Finding Hope in Something Hopeless
I am occasionally asked to talk with Final Exit Network clients or family members who have questions about religion or spirituality. They sometimes seek help in coming to terms with their faith tradition’s opposition to self-deliverance. Usually, clients have already reconciled the apparent conflict for themselves, but a family member may be struggling to understand the client’s decision and its consequences.
A few months ago, I had a conversation with a relatively young man who was planning his exit and was concerned for his mother. She was perhaps more religious than he but was supportive of his decision and planned to be at his side every step of the way. A few months later, she called me to express her gratitude and also to ask me a question about something her son had said before his exit. He told her that planning his own exit gave him hope. That didn’t make sense to her because the whole reason for his self-deliverance was that there was no hope of recovering from his illness. What “hope” was he talking about?
Hope is defined on Dictionary.com as “the feeling that what is wanted can be had.” Most people who contact FEN would welcome a spontaneous recovery from their illness, but that’s usually not what they’re hoping for when they talk to me. Their hope may have a religious aspect, such as the hope of an afterlife of some kind. There may be a certain amount of hope in knowing that the pain will end, or the anticipated pain will never happen, although pain relief is rarely the main reason they choose self-deliverance.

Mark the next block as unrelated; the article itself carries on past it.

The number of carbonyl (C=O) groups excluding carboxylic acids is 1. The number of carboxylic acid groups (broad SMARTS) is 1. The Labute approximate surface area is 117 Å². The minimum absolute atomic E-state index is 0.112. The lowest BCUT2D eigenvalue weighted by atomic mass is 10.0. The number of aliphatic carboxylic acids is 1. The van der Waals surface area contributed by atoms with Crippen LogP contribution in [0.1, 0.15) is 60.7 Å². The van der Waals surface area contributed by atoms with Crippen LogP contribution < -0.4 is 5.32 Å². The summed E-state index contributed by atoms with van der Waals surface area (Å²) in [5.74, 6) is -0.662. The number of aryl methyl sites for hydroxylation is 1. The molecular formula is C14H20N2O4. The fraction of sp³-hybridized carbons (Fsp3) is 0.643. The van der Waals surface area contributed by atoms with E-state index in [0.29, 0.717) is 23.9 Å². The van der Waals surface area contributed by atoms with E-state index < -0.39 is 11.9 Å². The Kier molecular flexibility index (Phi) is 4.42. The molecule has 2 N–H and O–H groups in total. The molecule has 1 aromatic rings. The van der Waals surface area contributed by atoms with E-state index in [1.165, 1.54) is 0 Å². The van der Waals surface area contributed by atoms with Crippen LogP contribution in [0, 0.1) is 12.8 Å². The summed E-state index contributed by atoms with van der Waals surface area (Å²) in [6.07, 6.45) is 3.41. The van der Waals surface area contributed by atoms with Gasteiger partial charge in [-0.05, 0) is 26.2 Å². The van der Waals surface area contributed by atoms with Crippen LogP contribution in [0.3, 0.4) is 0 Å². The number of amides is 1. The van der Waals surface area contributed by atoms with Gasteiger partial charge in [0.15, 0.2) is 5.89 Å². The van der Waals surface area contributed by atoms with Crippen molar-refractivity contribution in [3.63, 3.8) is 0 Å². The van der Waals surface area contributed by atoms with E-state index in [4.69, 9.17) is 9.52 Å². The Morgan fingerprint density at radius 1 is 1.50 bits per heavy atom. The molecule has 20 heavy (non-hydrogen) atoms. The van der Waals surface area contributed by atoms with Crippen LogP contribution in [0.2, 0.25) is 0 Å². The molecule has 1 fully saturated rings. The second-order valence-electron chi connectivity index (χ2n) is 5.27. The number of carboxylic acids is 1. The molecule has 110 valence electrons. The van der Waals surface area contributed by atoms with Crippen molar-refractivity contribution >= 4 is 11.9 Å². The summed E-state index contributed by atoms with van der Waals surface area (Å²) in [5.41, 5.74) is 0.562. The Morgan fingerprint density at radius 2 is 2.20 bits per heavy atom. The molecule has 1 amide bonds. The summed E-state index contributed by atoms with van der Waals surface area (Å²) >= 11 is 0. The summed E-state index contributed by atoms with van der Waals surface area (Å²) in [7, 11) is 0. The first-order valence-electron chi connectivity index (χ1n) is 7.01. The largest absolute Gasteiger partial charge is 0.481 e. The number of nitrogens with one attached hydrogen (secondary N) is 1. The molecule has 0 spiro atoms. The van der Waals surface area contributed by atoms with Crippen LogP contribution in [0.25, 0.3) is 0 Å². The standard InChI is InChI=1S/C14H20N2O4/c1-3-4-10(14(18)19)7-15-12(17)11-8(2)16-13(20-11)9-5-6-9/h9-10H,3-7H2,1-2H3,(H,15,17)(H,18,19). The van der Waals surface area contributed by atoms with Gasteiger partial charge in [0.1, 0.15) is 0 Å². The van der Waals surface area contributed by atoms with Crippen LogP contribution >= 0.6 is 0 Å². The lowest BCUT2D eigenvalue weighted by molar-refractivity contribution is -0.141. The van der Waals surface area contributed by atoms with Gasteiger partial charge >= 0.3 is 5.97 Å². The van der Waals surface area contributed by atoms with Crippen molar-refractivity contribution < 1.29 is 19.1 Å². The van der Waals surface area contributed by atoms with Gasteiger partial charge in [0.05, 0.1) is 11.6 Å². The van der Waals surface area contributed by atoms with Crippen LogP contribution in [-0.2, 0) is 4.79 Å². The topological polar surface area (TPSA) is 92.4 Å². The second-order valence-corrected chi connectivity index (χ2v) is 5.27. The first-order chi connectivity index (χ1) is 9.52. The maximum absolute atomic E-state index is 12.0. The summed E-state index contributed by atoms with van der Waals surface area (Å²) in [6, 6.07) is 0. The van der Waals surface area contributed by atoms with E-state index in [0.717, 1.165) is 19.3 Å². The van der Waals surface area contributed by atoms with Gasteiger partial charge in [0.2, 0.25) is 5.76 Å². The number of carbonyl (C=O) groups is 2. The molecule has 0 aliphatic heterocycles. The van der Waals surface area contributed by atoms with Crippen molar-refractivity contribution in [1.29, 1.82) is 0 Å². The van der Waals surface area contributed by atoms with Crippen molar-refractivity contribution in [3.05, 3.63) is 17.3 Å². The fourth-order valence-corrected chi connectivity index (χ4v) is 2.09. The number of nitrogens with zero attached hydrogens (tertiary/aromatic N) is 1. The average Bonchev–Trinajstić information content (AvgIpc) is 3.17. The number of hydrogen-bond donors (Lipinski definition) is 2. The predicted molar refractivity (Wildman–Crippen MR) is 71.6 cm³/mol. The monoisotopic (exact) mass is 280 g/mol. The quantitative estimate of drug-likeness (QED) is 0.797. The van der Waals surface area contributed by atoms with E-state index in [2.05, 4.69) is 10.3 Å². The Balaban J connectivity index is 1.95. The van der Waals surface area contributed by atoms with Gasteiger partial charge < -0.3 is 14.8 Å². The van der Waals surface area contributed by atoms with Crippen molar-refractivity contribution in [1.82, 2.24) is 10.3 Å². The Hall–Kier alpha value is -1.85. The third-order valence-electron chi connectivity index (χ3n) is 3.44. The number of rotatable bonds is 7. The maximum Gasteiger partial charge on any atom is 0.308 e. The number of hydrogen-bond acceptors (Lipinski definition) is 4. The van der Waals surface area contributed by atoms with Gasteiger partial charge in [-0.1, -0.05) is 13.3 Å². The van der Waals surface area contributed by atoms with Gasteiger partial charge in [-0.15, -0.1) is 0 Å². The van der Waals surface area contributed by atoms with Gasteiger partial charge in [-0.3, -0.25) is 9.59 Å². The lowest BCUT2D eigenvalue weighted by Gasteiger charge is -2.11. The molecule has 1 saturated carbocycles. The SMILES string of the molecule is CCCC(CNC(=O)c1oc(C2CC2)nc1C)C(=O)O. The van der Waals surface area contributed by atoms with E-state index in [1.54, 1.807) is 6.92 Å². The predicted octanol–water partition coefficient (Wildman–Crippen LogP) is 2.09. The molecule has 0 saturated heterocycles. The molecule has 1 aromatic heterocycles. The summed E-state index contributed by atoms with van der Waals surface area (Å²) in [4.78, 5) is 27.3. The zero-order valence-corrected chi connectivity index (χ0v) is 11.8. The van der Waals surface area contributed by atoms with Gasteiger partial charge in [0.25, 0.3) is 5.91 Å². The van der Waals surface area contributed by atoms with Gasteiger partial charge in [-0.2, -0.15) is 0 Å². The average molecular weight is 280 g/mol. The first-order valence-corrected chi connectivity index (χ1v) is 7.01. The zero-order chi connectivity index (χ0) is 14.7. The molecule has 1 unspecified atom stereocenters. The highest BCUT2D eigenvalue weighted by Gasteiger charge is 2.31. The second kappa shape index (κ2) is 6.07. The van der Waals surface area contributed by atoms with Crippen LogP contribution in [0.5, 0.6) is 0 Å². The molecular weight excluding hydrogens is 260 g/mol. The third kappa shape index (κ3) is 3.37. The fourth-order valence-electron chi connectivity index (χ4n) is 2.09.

Much of life seems beyond our control, even when we are healthy. When facing an intolerable quality of life, choosing the time and manner of death gives us a sense of control when so many things seem beyond our control. That sense of control is the essence of hope.
When I was a hospice chaplain, I often advised my patients to plan their own funerals as a gift to their families. That advice was intended to prevent family members from fighting about “what Dad would have wanted.” It turned out that planning their own funerals also gave the patients a renewed sense of purpose, which made their last days more enjoyable for everyone involved. Ironically, preparing for their deaths gave them a reason to live, even in their last days. They wouldn’t live longer, but they could live more intentionally, and that mattered.
The young man’s mother breathed a heavy sigh of relief. “That makes sense,” she said. “And it sounds like him. The doctors even used that word – they said his condition was hopeless. But they didn’t know my son. I can see that by planning everything about his last days he had a sense of purpose. He found hope in something hopeless.”
Kevin Bradley serves Final Exit Network as a speaker, board member, and exit guide. He is a certified stress management counselor and an ordained minister with experience as a hospice and hospital chaplain.